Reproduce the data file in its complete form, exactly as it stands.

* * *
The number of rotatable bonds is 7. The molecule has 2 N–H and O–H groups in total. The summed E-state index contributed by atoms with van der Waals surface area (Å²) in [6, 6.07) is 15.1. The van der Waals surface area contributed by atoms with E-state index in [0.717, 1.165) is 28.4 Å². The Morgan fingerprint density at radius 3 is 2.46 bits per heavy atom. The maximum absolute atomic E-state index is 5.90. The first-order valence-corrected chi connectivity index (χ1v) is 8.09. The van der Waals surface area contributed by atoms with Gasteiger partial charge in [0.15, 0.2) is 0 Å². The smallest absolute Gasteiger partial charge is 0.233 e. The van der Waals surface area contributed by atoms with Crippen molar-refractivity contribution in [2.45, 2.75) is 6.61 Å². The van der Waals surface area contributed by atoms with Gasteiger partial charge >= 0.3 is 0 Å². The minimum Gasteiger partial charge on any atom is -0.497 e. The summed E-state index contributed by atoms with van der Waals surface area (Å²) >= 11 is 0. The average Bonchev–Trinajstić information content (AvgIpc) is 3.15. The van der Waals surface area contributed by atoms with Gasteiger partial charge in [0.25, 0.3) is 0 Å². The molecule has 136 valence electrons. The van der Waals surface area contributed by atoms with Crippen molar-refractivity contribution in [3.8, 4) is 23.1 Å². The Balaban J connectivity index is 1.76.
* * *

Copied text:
The number of rotatable bonds is 7. The molecule has 2 N–H and O–H groups in total. The summed E-state index contributed by atoms with van der Waals surface area (Å²) in [6, 6.07) is 15.1. The van der Waals surface area contributed by atoms with E-state index in [0.717, 1.165) is 28.4 Å². The Morgan fingerprint density at radius 3 is 2.46 bits per heavy atom. The maximum absolute atomic E-state index is 5.90. The first-order valence-corrected chi connectivity index (χ1v) is 8.09. The van der Waals surface area contributed by atoms with Gasteiger partial charge in [0.15, 0.2) is 0 Å². The smallest absolute Gasteiger partial charge is 0.233 e. The van der Waals surface area contributed by atoms with Crippen molar-refractivity contribution in [2.45, 2.75) is 6.61 Å². The van der Waals surface area contributed by atoms with Gasteiger partial charge >= 0.3 is 0 Å². The minimum Gasteiger partial charge on any atom is -0.497 e. The summed E-state index contributed by atoms with van der Waals surface area (Å²) >= 11 is 0. The average Bonchev–Trinajstić information content (AvgIpc) is 3.15. The van der Waals surface area contributed by atoms with Gasteiger partial charge in [0.25, 0.3) is 0 Å². The molecule has 136 valence electrons. The van der Waals surface area contributed by atoms with Crippen molar-refractivity contribution in [3.8, 4) is 23.1 Å². The Balaban J connectivity index is 1.76.